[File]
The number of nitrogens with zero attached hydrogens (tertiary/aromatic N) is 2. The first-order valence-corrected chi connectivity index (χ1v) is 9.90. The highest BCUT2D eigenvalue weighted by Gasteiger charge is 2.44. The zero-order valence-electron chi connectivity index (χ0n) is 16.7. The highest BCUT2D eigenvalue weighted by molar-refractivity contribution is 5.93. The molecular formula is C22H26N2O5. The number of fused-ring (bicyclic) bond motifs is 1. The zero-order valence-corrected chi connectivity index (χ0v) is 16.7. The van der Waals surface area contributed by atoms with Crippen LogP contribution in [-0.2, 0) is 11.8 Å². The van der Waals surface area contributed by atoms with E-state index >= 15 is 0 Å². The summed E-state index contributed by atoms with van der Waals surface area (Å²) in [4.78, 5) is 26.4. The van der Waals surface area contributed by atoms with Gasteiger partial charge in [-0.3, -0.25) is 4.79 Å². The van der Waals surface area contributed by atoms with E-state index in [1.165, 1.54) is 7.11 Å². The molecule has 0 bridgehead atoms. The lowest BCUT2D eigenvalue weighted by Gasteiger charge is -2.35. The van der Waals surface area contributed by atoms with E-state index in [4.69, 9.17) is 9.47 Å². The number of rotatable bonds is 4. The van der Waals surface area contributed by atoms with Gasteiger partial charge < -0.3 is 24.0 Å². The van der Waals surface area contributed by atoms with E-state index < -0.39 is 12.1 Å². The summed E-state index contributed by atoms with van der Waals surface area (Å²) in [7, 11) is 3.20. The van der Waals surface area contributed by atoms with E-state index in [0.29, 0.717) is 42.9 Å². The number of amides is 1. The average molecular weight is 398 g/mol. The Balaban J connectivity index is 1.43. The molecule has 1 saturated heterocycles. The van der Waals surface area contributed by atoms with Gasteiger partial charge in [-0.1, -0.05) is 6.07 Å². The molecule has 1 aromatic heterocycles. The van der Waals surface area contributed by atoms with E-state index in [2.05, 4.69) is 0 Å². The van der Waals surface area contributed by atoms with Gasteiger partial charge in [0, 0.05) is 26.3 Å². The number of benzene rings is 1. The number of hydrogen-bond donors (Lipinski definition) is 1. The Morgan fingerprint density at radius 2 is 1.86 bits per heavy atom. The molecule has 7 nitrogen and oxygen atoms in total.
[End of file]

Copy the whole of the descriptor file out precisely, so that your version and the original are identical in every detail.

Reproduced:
The number of nitrogens with zero attached hydrogens (tertiary/aromatic N) is 2. The first-order valence-corrected chi connectivity index (χ1v) is 9.90. The highest BCUT2D eigenvalue weighted by Gasteiger charge is 2.44. The zero-order valence-electron chi connectivity index (χ0n) is 16.7. The highest BCUT2D eigenvalue weighted by molar-refractivity contribution is 5.93. The molecular formula is C22H26N2O5. The number of fused-ring (bicyclic) bond motifs is 1. The zero-order valence-corrected chi connectivity index (χ0v) is 16.7. The van der Waals surface area contributed by atoms with Crippen LogP contribution in [-0.2, 0) is 11.8 Å². The van der Waals surface area contributed by atoms with E-state index >= 15 is 0 Å². The summed E-state index contributed by atoms with van der Waals surface area (Å²) in [4.78, 5) is 26.4. The van der Waals surface area contributed by atoms with Gasteiger partial charge in [-0.3, -0.25) is 4.79 Å². The van der Waals surface area contributed by atoms with E-state index in [1.165, 1.54) is 7.11 Å². The molecule has 0 bridgehead atoms. The lowest BCUT2D eigenvalue weighted by Gasteiger charge is -2.35. The van der Waals surface area contributed by atoms with E-state index in [4.69, 9.17) is 9.47 Å². The number of rotatable bonds is 4. The van der Waals surface area contributed by atoms with Gasteiger partial charge < -0.3 is 24.0 Å². The van der Waals surface area contributed by atoms with E-state index < -0.39 is 12.1 Å². The summed E-state index contributed by atoms with van der Waals surface area (Å²) in [7, 11) is 3.20. The van der Waals surface area contributed by atoms with E-state index in [0.29, 0.717) is 42.9 Å². The number of amides is 1. The average molecular weight is 398 g/mol. The Balaban J connectivity index is 1.43. The molecule has 1 saturated heterocycles. The van der Waals surface area contributed by atoms with Gasteiger partial charge in [-0.1, -0.05) is 6.07 Å². The molecule has 1 aromatic heterocycles. The van der Waals surface area contributed by atoms with E-state index in [2.05, 4.69) is 0 Å². The van der Waals surface area contributed by atoms with Gasteiger partial charge in [0, 0.05) is 26.3 Å². The number of benzene rings is 1. The number of hydrogen-bond donors (Lipinski definition) is 1. The Morgan fingerprint density at radius 2 is 1.86 bits per heavy atom. The molecule has 7 nitrogen and oxygen atoms in total.